Paul Lang informs me, as I step into his office at the National Gallery, that I was the first journalist he spoke with when he came to Canada in 2011, and would now be the last.
Both interviews — and several in between — were wholly a delight, as Lang is affable and has an inextinguishable enthusiasm for talking about art. And talking, and talking some more. Ask about a painting or artist and he will, typically, talk with animation for five, eight, 10 minutes, then stop mid-sentence and suggest, “But I talk too much?”
No, no. The only trouble is keeping up.
Later, when we leave his office to visit the European galleries — an environment that Lang inhabits natively, exuberantly, like a dolphin in the sea, or a swallow in the sky — it’s a challenge to stay with him: This painting was exhibited at the World’s Fair in London in 1855, he says, with much added fine detail. That one was found in the collection of the Vancouver Art Gallery and is important because … Another is important because it was early in the artist’s career, while another was later in another artist’s career. All fill gaps in the gallery’s collection — which was a mission that Lang and gallery director Marc Mayer discussed before Lang, a Swiss-French citizen, arrived as deputy director and chief curator seven years ago.
Lang even points to literal gaps on the walls, to empty spaces where paintings have been removed for various reasons, and explains what should be there and why it’s important — in one case Delacroix’s compact painting Christ at the Column, an acquisition of the Lang era and currently on loan to the Louvre. You get the feeling that Lang, so tall and thin and eager, would run through the gallery to see as much art as possible in the time he has — a pace he doesn’t attempt, as even top curators won’t escape the dreaded security guard stink eye.
Lang leaves Ottawa to return to the place that made him what he is, to his hometown of Strasbourg. It’s his first position as director, and a challenge it will surely be.
“The 11 museums and historic monuments of the City of Strasbourg together make up one of the largest networks among French museums,” says a release from the Musées De La Ville de Strasbourg, announcing Lang’s appointment. “He will focus on developing exhibition projects aiming to continue and deepen collaboration between the different network institutions . . . with the constant aim of implicating all the teams maintaining the Strasbourg museums.”
At the National Gallery, he says, “I didn’t plan to become director. I always thought the curator was a much better job,” whereas some curators are “obsessed by the idea to become director, and if they retire not as director, it’s a certain empty feeling that they’ve failed.”
But when approached by the Strasbourg committee a few months ago, he reconsidered.
“I learned so much here about every point of view, about art, about management, about human beings, about relations with government, about relations with donors, I found out that maybe I can indeed do it.”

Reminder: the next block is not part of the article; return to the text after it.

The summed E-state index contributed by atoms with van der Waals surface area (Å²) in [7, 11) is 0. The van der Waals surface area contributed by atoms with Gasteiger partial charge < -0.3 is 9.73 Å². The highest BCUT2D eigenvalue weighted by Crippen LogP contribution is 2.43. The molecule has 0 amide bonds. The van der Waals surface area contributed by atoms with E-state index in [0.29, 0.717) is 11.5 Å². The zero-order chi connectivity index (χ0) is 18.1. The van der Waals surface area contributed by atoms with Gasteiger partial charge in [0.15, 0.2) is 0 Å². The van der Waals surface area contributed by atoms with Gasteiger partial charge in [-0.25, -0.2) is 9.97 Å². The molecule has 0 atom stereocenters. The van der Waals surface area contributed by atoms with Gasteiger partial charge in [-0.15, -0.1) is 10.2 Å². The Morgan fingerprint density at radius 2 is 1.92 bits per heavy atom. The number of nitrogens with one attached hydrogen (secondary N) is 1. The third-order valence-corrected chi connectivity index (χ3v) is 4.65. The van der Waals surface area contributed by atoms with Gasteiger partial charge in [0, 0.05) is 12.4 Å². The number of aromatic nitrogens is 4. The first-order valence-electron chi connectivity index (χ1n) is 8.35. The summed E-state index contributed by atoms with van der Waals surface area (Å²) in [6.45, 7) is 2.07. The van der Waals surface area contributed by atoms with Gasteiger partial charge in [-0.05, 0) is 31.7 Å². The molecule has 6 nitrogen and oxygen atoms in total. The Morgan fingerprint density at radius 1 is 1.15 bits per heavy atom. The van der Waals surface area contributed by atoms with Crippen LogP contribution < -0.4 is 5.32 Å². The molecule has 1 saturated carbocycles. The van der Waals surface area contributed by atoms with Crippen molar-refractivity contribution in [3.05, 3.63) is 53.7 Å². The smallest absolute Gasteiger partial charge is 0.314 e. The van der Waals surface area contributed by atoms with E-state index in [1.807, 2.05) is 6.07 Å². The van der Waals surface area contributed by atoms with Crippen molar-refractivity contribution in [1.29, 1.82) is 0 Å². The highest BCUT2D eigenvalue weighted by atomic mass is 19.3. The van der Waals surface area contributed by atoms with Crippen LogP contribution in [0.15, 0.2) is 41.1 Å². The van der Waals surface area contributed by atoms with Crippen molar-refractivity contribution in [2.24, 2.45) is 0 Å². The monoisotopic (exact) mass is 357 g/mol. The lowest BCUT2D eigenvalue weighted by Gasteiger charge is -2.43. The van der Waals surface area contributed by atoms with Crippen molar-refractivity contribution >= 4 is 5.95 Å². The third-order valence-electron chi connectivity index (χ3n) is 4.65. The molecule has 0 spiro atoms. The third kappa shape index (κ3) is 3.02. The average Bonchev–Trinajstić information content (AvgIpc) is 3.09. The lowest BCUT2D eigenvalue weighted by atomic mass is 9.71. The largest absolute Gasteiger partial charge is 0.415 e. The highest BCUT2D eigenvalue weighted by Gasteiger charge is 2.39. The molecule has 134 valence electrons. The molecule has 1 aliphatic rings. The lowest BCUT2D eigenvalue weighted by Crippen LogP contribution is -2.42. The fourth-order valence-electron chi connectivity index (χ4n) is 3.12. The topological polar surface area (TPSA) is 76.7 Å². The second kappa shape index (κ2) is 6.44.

Though he “was not looking” to leave Ottawa — “I thought I would finish my career here. I thought I would stay up to 2023, when I will be 65” — the call to home was as strong as it was unexpected.
“They’re the museums where I trained my eyes as a teenager. That really means something for my identity, for my childhood.You know what it is in a museum when you go there when you are eight, nine, 10, and 14, 16? It means something. And I had to say, ‘yes, I am interested.’”
He speaks matter-of-factly about being a child seeing paintings for the first time and being struck for life, as if all children react that way. As we stroll through the European galleries I stop in front of The Letter, a romantic, narrative painting by James Tissot, and for a moment I feel his sentiment. I remember The Letter from my first visit to the gallery 20 years ago, and though I wasn’t a child at the time, I get a sense of how Lang felt as a boy, when he stood in front of great art and was transfixed, transformed.
He remains enchanted when discussing key additions to the collection during his time in Ottawa.
On Wilhelm Hammershoi’s Sunshine in the Drawing Room: “Every major collection should have a picture by him. More and more rare and getting more expensive.”
On Gustave Doré’s landscape Souvenir of Loch Lomand: “That was a big reason to be really happy. I cannot imagine this room without it now.”
He explains his final purchase for the National Gallery, The Triumph of Galatea by Simon Vouet, as having filled a gap from the artist’s later career, after his Caravaggist period, “when he was quoting Raphael.”
Yet nothing fires his zeal more than the remarkably storied 19th-century portraitist Élisabeth Louise Vigée Le Brun, around whom he built a rare retrospective in 2016.
“Honestly, I’m now in this business for a while, I started to work in ’83. My friends, they always say the exhibition I just did is my favourite one, but I had particular pleasure in this one. It’s my favourite exhibition I ever did — Zurich, Geneva, here. Maybe in Strasbourg I will have another favourite one, but this one, to do about the woman artist, the challenge only portraits, mainly works that were not known, I really enjoyed, I really, really enjoyed.”
Beside him, in his office overlooking the river and the last traces of his last Canadian winter, is a mounted exhibition poster with a Vigée Lebrun portrait of Marie Antoinette. The royal visage is surrounded by handwritten bon voyages from his colleagues of seven years.
“I will hang it in my office in Strasbourg.”